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Sometimes, children have all the sounds they need in their verbal inventory, but they still can’t be understood when they speak because they mumble. And their compromised intelligibility can have a significant negative impact on their lives, inside and outside the classroom.

What Causes Mumbling?

There’s a difference between articulation disorders in general and mumbling. An articulation disorder is the result of an inability to produce sounds. When a child mumbles, they are capable of producing all their sounds correctly, but they fail to articulate well in conversational speech. They may talk too quickly, omit certain sounds or slur their words together. Or, they may be not be opening their mouths enough for articulators to move properly.

How to Help

To overcome mumbling, try following these guidelines:

  • Record children when they mumble. Play the audio back to them in a one-on-one environment. This will help them hear what they sound like to others. Awareness is an important first step to a solution.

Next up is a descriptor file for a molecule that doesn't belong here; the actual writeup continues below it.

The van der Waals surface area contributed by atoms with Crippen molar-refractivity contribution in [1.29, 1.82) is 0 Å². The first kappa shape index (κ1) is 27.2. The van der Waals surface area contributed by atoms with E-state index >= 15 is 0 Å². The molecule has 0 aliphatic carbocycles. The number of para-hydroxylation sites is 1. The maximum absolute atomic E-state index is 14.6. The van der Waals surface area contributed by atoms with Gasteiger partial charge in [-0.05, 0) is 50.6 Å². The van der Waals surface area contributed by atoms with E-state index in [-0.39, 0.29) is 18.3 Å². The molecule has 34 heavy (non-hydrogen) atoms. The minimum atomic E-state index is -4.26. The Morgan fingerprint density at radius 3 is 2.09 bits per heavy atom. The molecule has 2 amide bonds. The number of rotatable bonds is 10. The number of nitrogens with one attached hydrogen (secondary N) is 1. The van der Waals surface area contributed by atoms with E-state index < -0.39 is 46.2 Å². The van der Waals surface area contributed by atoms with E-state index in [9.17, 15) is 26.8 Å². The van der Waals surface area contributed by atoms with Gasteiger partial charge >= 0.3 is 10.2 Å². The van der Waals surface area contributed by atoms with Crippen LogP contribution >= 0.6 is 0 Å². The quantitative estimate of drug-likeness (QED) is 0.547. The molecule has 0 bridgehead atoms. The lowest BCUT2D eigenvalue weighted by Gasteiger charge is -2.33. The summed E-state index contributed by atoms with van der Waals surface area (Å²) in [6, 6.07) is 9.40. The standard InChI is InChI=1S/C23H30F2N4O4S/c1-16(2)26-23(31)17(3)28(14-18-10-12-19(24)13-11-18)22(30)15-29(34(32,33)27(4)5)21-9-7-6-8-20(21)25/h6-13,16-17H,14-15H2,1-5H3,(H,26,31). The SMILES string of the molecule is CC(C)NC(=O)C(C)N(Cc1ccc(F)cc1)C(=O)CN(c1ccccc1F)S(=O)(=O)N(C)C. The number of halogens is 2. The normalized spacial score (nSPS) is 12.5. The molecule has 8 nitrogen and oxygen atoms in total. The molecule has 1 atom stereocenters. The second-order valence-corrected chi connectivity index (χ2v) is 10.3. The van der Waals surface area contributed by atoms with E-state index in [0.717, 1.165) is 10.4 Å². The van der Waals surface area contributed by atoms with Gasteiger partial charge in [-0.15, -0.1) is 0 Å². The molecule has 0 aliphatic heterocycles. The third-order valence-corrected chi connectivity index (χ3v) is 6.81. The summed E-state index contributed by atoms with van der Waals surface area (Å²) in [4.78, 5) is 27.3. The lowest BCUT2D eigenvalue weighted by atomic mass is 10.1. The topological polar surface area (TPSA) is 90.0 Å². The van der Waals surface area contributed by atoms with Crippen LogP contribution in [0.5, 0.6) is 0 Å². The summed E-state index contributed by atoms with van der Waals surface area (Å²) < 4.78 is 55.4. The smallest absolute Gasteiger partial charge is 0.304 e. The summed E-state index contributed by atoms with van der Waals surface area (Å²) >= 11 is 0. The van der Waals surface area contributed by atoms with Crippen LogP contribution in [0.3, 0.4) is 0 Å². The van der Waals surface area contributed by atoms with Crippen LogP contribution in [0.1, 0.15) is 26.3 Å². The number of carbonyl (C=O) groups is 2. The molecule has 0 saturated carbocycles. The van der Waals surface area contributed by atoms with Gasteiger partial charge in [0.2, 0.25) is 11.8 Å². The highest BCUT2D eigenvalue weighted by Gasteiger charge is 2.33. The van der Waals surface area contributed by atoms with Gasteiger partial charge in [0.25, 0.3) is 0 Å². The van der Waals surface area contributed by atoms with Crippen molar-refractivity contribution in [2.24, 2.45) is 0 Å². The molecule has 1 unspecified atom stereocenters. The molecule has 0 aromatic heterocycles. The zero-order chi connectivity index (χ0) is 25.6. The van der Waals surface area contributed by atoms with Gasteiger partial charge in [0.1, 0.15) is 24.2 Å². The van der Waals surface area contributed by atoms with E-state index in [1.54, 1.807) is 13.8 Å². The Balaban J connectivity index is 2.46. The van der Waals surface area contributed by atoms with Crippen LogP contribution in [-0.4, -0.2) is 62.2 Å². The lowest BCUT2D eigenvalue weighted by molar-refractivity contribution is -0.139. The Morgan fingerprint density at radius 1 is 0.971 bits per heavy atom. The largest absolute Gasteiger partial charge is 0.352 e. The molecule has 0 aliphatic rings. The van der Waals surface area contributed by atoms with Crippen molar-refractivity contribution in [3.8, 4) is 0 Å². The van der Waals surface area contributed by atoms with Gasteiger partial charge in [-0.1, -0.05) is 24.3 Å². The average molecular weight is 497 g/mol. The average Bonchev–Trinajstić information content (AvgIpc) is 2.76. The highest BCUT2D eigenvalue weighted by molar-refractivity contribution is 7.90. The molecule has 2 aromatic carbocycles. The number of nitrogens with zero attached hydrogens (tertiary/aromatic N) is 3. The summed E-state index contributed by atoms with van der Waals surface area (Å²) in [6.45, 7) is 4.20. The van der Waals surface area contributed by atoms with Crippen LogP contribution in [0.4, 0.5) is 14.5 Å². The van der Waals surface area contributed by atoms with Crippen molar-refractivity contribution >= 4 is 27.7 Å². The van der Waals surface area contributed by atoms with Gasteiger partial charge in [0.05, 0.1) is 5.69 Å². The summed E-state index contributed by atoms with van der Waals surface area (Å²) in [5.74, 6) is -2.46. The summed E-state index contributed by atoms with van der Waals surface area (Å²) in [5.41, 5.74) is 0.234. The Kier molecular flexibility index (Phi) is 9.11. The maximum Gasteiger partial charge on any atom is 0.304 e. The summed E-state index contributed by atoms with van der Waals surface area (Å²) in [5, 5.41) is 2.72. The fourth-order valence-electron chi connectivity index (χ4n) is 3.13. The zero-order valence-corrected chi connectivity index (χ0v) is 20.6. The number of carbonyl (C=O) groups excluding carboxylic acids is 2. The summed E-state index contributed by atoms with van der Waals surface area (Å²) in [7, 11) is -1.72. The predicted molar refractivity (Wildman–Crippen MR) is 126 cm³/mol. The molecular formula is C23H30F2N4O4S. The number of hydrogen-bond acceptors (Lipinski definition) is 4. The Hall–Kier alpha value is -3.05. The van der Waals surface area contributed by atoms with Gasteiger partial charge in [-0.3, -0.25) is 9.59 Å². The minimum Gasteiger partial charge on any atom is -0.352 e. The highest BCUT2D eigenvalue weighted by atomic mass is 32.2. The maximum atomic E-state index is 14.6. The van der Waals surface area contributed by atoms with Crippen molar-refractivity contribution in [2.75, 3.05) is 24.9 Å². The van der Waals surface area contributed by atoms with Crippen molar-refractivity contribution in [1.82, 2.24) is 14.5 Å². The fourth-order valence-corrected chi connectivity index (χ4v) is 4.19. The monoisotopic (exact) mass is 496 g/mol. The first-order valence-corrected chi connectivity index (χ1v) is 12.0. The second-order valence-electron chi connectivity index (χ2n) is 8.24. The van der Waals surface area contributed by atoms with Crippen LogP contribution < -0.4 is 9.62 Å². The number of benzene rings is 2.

• Have a conversation. Talk with a child, without opening your mouth. Explain to them this is what they sound like when they mumble. Then, have them “mumble on demand.” Can they turn their mumbling on and off? If so, they are capable of clear speech.
  • Play a mumbling game. Use this packet to download the resources for Turtle Speech. When you play this game, talk about which animal – a slug, a turtle or a cheetah – is the fastest. Pick a sentence and say it as fast as you can. This is Cheetah Speech. Then, say it as slowly as you can. This is Slug Speech. Finally, say it slowly and clearly. This is Turtle Speech – and it’s just right!
  • Designate a nonverbal clue. It will be used to alert children when they are mumbling, without interrupting or embarrassing them. You might cup your hand to your ear, or point to your lip.
  • Eliminate other motor tasks. If mumbling tends to occur when a child is busy doing other things, such as walking or writing, remind them to stop these tasks before they speak.
  • Use a mirror. Show kids how their mouth looks when they are mumbling, versus speaking clearly.
  • Be patient. It can take time for mumbling, like any habit, to be broken. Be patient and persistent. Practice makes perfect!

As you build your SLP resources and realize your ongoing career goals, consider working with a clinical manager from Cobb Pediatric Therapy Services. We’re school-based therapists ourselves, so we know what it takes to create a rewarding career and help students reach their full potential, every day. Contact us today so we can tell you more!

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